Whereas once a camera of this ilk would have been powered by a couple of AAs (as indeed the previous SX160 IS was), on the updated version we thankfully get a rechargeable lithium ion battery provided that slots into the base of what is a subtly raised handgrip – its compartment also including a slot for optional SD card. Canon has further seen fit to provide a proper standalone charger and mains lead – a welcome addition, when many lower priced cameras are now just coming bundled with a USB lead and similarly equipped plug to connect the camera directly to a power source. At the base of the PowerShot sits a slightly off-centre screw thread for attaching it to a tripod; again, so standard issue.
Press the on/off button and this JPEG-only Canon whirrs into action, lens barrel extending from within its protective housing sound-tracked by its mechanics to arrive at maximum wideangle setting before the rear screen blinks into life. Naturally said LCD, which offers a fairly bog standard resolution of 230k dots, is the only means here of composing and reviewing photos and video; there is no eye-level viewfinder like you’d find on the DSLRs and bridge cameras that the SX170’s design consciously gives the nod to. Still, the LCD here does offer 100% coverage.
The raised shutter release button is nice and springy. But that being said a gentle squeeze enables the user to readily find its ‘bite point’ and for the camera to quickly determine focus and exposure before pressing down fully to take the shot. There are 10 shooting modes on the Canon PowerShot SX170 IS to choose from, with the smart ‘auto’ option the one most visibly highlighted in green. By contrast we also get the familiar program, aperture priority, shutter priority and manual modes.
Added to these are a Live View mode, allowing easy exposure and colour adjustment by the user: for example using an on screen slider summoned up via the function/set button to alternate between dark and light, neutral and vivid and cool and warm. Selectable ISO settings range from ISO100 to a maximum ISO1600 – so nothing particularly flashy in this respect. Maximum aperture is f/3.5, so not particularly suite to low light work, despite the inclusion of the low light mode that reduces pixel count to four megapixels to limit noise.
Next along the dial, one past the auto mode, is the scene mode setting. The selection accessible here is pretty basic. We get the standard Portrait mode, a Face Self Timer that starts ticking down when the camera registers a face has entered the frame, a low light four megapixel recording mode, a ‘snow’ shooting mode, plus a fireworks mode. These are all selectable via the very familiar Canon compact range toolbar presented on the left hand side of the screen.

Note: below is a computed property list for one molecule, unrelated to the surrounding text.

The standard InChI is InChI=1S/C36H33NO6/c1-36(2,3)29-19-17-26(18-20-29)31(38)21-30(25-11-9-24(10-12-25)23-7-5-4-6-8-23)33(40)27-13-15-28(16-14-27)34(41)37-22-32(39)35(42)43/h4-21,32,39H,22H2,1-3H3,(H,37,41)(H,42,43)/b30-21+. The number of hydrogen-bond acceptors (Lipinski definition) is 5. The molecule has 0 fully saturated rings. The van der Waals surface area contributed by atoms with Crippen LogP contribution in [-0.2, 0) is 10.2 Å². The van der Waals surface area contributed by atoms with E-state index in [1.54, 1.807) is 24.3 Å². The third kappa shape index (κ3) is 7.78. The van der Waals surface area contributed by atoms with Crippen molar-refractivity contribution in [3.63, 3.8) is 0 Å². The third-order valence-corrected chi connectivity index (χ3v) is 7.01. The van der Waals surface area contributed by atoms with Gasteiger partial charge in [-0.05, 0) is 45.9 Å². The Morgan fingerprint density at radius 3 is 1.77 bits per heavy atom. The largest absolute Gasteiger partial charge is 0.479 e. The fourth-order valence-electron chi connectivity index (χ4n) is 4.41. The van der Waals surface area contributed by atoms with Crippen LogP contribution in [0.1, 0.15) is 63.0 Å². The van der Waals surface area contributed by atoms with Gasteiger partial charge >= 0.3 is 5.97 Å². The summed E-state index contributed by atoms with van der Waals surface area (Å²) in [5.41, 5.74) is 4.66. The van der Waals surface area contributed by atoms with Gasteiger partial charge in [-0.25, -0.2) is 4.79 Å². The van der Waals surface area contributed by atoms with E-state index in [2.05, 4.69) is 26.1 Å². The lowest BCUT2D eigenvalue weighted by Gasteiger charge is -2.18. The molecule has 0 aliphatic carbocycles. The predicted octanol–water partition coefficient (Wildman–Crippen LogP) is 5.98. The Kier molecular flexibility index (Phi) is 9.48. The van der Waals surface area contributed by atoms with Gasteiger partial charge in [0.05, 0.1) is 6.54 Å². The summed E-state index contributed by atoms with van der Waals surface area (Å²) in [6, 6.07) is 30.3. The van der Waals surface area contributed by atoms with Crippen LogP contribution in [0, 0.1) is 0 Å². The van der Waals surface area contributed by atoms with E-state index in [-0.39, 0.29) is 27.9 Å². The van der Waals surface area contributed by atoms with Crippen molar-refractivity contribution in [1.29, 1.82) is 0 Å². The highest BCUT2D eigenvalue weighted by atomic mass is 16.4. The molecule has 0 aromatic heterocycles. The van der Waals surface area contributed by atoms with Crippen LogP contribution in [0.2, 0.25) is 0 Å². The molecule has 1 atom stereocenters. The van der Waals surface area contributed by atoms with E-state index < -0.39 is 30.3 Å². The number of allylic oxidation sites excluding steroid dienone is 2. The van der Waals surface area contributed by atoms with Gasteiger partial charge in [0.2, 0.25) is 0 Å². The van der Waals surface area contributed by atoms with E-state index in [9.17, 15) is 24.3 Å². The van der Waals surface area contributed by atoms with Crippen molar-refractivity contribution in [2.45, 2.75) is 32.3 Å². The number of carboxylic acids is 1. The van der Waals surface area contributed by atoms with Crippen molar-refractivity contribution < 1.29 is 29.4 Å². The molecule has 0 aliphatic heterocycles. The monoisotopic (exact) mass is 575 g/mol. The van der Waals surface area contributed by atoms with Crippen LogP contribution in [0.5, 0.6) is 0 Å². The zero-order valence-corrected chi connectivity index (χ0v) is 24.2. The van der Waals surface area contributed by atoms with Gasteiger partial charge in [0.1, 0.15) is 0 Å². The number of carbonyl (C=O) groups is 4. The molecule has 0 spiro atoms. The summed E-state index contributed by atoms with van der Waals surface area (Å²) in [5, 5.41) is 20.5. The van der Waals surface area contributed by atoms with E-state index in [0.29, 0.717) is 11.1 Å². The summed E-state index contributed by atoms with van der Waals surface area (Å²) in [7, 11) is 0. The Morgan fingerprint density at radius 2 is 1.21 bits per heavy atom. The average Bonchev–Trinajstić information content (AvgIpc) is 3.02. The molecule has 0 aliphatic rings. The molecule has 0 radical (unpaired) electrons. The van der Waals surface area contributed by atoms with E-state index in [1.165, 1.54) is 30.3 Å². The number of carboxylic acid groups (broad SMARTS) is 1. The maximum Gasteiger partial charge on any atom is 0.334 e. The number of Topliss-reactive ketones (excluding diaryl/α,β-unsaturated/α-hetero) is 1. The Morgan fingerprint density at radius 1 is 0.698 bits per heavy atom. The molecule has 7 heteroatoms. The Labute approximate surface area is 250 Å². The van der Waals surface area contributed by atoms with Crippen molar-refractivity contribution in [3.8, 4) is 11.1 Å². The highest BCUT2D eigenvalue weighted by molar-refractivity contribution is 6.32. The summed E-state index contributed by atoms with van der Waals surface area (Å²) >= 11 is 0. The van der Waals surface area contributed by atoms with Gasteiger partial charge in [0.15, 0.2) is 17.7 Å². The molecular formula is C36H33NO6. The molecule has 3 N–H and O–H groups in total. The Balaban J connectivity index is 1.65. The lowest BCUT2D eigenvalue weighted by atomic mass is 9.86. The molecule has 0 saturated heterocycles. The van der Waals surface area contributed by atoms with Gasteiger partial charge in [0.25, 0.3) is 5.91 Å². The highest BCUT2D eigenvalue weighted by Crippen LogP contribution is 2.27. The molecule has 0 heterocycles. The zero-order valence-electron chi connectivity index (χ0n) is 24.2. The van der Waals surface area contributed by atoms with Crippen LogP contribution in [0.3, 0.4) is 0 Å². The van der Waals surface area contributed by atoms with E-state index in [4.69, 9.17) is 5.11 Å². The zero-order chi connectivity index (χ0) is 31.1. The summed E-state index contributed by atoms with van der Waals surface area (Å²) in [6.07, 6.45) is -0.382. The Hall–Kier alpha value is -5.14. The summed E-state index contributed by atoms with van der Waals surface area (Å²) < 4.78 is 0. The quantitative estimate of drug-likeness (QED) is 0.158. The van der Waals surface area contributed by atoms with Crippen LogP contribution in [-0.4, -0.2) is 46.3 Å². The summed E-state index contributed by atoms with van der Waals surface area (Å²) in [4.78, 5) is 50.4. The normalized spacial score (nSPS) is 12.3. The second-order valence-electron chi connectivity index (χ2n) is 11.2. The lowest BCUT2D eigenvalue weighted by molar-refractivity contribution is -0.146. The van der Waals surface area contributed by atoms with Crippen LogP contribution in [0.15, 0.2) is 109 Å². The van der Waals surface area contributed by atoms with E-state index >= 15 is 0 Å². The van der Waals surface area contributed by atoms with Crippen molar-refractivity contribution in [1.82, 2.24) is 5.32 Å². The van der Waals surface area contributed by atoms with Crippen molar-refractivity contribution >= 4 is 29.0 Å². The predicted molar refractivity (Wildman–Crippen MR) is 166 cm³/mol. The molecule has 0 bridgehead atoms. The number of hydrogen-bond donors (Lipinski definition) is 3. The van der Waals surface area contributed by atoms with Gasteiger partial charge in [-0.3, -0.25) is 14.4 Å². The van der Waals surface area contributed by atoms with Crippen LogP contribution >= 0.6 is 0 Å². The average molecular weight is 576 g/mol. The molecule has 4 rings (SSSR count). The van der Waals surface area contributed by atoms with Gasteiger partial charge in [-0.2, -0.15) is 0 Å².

|Memory Card Slot||Battery Compartment|
The next option on the dial is slightly more exciting in allowing us access to digital effects applied at the point of capture. Here we get a familiar fish eye effect, the de rigeur tilt and shift lens ape-ing miniature effect, a pinhole camera ape-ing toy camera effect, monochrome option, super vivid colour option plus poster effect. More unusually perhaps there are several image ratio options on this camera: the familiar 4:3 and 16:9 are joined by 3:2 and more surprisingly 1:1.
Continuing clockwise around the 10 option dial we come to a ‘discreet’ mode which deactivates operational bleeps and shutter sound for more convert, or shall we say, candid shooting. Last but not least on the dial is a dedicated video option, which like with stills provides access to Canon’s My Colours settings, white balance, plus, for video, the option to switch from HD capture to standard definition 640x480 pixels and back again.
The Canon PowerShot SX170 IS is light and small enough to shoot one-handed with, though it naturally feels like both hands is the better solution when attempting photography toward the telephoto end of the zoom. Official dimensions are 108x71x43.9mm and it weighs 251g; so it’s solid despite the plastic construction and without feeling a dead weight.
The included lithium ion battery, which shares a port with removable SD card media at the camera’s base is good for 300 shots from a full charge according to CIPA testing, which is fairly good for a pocket snapshot. But what of the pictures the Canon PowerShot SX170 IS produces? Can they also be summed up in such glowing terms?